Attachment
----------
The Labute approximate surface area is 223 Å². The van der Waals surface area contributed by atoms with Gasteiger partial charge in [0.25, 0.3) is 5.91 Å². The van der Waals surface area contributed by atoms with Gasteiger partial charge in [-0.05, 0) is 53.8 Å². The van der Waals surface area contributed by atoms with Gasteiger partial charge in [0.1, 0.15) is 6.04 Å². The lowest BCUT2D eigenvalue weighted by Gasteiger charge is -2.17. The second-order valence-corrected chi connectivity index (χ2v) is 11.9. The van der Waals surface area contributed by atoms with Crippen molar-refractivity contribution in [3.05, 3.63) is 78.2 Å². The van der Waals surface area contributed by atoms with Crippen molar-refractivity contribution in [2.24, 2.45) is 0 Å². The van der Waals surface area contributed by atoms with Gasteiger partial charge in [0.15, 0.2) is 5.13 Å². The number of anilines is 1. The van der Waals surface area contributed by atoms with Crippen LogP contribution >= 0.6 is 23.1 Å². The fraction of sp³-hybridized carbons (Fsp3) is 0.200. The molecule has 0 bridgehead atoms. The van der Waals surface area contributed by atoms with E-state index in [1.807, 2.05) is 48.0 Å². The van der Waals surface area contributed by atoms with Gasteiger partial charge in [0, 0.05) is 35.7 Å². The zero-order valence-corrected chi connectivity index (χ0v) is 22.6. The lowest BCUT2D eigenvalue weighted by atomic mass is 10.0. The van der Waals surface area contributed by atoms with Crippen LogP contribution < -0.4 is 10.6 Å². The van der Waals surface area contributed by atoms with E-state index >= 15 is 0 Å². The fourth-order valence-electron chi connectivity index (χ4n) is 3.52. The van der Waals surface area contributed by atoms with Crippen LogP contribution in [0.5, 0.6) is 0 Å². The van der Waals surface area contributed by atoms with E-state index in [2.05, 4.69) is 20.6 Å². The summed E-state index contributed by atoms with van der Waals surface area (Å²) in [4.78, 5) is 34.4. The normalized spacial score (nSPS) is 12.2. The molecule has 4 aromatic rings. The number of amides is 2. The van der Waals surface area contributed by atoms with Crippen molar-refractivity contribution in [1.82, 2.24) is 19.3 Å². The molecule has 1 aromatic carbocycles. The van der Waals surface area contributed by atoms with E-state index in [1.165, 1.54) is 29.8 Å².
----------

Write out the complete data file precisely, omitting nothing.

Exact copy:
The Labute approximate surface area is 223 Å². The van der Waals surface area contributed by atoms with Gasteiger partial charge in [0.25, 0.3) is 5.91 Å². The van der Waals surface area contributed by atoms with Gasteiger partial charge in [-0.05, 0) is 53.8 Å². The van der Waals surface area contributed by atoms with Gasteiger partial charge in [0.1, 0.15) is 6.04 Å². The lowest BCUT2D eigenvalue weighted by Gasteiger charge is -2.17. The second-order valence-corrected chi connectivity index (χ2v) is 11.9. The van der Waals surface area contributed by atoms with Crippen molar-refractivity contribution in [3.05, 3.63) is 78.2 Å². The van der Waals surface area contributed by atoms with Crippen molar-refractivity contribution in [2.24, 2.45) is 0 Å². The van der Waals surface area contributed by atoms with Gasteiger partial charge in [0.15, 0.2) is 5.13 Å². The number of anilines is 1. The van der Waals surface area contributed by atoms with Crippen LogP contribution >= 0.6 is 23.1 Å². The fraction of sp³-hybridized carbons (Fsp3) is 0.200. The molecule has 0 bridgehead atoms. The van der Waals surface area contributed by atoms with E-state index in [1.807, 2.05) is 48.0 Å². The van der Waals surface area contributed by atoms with Gasteiger partial charge in [0, 0.05) is 35.7 Å². The zero-order valence-corrected chi connectivity index (χ0v) is 22.6. The lowest BCUT2D eigenvalue weighted by atomic mass is 10.0. The van der Waals surface area contributed by atoms with Crippen LogP contribution < -0.4 is 10.6 Å². The van der Waals surface area contributed by atoms with E-state index >= 15 is 0 Å². The fourth-order valence-electron chi connectivity index (χ4n) is 3.52. The van der Waals surface area contributed by atoms with Crippen LogP contribution in [0.5, 0.6) is 0 Å². The van der Waals surface area contributed by atoms with E-state index in [2.05, 4.69) is 20.6 Å². The summed E-state index contributed by atoms with van der Waals surface area (Å²) in [4.78, 5) is 34.4. The normalized spacial score (nSPS) is 12.2. The molecule has 4 aromatic rings. The number of amides is 2. The van der Waals surface area contributed by atoms with Crippen molar-refractivity contribution in [1.82, 2.24) is 19.3 Å². The molecule has 1 aromatic carbocycles. The van der Waals surface area contributed by atoms with E-state index in [1.165, 1.54) is 29.8 Å².